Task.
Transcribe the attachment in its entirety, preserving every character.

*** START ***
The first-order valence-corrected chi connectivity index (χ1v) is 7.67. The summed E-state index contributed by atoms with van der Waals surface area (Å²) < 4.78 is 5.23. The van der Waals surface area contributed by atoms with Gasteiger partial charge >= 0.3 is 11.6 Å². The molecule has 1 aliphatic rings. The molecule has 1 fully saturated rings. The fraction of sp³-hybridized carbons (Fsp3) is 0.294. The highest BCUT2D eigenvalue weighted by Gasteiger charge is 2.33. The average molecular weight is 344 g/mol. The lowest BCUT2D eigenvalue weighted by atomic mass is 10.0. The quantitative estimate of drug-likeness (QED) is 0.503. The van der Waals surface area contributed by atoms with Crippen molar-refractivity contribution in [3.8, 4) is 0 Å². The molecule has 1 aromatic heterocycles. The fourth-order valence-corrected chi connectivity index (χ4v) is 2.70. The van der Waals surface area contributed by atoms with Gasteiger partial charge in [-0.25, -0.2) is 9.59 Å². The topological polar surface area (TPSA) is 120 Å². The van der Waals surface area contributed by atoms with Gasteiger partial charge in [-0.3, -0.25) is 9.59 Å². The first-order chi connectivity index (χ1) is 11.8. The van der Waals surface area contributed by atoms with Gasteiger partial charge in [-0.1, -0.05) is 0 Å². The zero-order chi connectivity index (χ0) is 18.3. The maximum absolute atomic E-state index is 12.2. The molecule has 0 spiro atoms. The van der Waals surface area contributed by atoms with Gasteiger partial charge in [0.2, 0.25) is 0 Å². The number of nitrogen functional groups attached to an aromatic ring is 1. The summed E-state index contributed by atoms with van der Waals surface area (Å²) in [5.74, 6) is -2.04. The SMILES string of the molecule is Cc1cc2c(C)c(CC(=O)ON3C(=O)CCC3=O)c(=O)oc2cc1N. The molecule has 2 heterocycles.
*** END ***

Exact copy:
The first-order valence-corrected chi connectivity index (χ1v) is 7.67. The summed E-state index contributed by atoms with van der Waals surface area (Å²) < 4.78 is 5.23. The van der Waals surface area contributed by atoms with Gasteiger partial charge >= 0.3 is 11.6 Å². The molecule has 1 aliphatic rings. The molecule has 1 fully saturated rings. The fraction of sp³-hybridized carbons (Fsp3) is 0.294. The highest BCUT2D eigenvalue weighted by Gasteiger charge is 2.33. The average molecular weight is 344 g/mol. The lowest BCUT2D eigenvalue weighted by atomic mass is 10.0. The quantitative estimate of drug-likeness (QED) is 0.503. The van der Waals surface area contributed by atoms with Crippen molar-refractivity contribution in [3.8, 4) is 0 Å². The molecule has 1 aromatic heterocycles. The fourth-order valence-corrected chi connectivity index (χ4v) is 2.70. The van der Waals surface area contributed by atoms with Gasteiger partial charge in [-0.25, -0.2) is 9.59 Å². The topological polar surface area (TPSA) is 120 Å². The van der Waals surface area contributed by atoms with Gasteiger partial charge in [-0.3, -0.25) is 9.59 Å². The first-order chi connectivity index (χ1) is 11.8. The van der Waals surface area contributed by atoms with Gasteiger partial charge in [-0.1, -0.05) is 0 Å². The zero-order chi connectivity index (χ0) is 18.3. The maximum absolute atomic E-state index is 12.2. The molecule has 0 spiro atoms. The van der Waals surface area contributed by atoms with Gasteiger partial charge in [0.2, 0.25) is 0 Å². The number of nitrogen functional groups attached to an aromatic ring is 1. The summed E-state index contributed by atoms with van der Waals surface area (Å²) in [5.74, 6) is -2.04. The SMILES string of the molecule is Cc1cc2c(C)c(CC(=O)ON3C(=O)CCC3=O)c(=O)oc2cc1N. The molecule has 2 heterocycles.